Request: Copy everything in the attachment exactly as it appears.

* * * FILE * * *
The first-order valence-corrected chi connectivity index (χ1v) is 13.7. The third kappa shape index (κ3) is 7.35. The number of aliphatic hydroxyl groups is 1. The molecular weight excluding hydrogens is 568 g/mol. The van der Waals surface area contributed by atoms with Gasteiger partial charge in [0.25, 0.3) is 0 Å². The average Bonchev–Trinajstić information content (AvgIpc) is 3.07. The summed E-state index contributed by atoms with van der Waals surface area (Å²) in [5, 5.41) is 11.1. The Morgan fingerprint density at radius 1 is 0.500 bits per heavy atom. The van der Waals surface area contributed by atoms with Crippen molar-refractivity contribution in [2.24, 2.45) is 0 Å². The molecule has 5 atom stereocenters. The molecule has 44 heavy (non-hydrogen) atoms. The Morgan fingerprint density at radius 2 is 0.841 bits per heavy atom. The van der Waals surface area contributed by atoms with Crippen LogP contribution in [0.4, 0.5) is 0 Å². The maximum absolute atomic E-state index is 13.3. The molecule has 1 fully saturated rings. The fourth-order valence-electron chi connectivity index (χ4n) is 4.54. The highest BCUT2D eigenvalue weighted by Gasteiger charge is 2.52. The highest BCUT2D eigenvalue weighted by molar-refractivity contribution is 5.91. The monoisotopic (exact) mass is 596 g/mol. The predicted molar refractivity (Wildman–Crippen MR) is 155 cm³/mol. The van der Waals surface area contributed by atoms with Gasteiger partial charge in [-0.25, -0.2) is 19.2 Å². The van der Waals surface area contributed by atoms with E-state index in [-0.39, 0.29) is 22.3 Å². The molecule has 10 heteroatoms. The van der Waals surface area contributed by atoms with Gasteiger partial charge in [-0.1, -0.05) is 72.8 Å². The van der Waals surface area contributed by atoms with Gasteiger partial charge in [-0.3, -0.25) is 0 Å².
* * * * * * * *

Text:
The first-order valence-corrected chi connectivity index (χ1v) is 13.7. The third kappa shape index (κ3) is 7.35. The number of aliphatic hydroxyl groups is 1. The molecular weight excluding hydrogens is 568 g/mol. The van der Waals surface area contributed by atoms with Gasteiger partial charge in [0.25, 0.3) is 0 Å². The average Bonchev–Trinajstić information content (AvgIpc) is 3.07. The summed E-state index contributed by atoms with van der Waals surface area (Å²) in [5, 5.41) is 11.1. The Morgan fingerprint density at radius 1 is 0.500 bits per heavy atom. The van der Waals surface area contributed by atoms with Crippen molar-refractivity contribution in [2.24, 2.45) is 0 Å². The molecule has 5 atom stereocenters. The molecule has 44 heavy (non-hydrogen) atoms. The Morgan fingerprint density at radius 2 is 0.841 bits per heavy atom. The van der Waals surface area contributed by atoms with Crippen LogP contribution in [0.4, 0.5) is 0 Å². The maximum absolute atomic E-state index is 13.3. The molecule has 1 fully saturated rings. The fourth-order valence-electron chi connectivity index (χ4n) is 4.54. The highest BCUT2D eigenvalue weighted by Gasteiger charge is 2.52. The highest BCUT2D eigenvalue weighted by molar-refractivity contribution is 5.91. The monoisotopic (exact) mass is 596 g/mol. The predicted molar refractivity (Wildman–Crippen MR) is 155 cm³/mol. The van der Waals surface area contributed by atoms with Gasteiger partial charge in [-0.25, -0.2) is 19.2 Å². The van der Waals surface area contributed by atoms with E-state index in [-0.39, 0.29) is 22.3 Å². The molecule has 10 heteroatoms. The van der Waals surface area contributed by atoms with Gasteiger partial charge in [-0.1, -0.05) is 72.8 Å². The van der Waals surface area contributed by atoms with Gasteiger partial charge in [-0.3, -0.25) is 0 Å².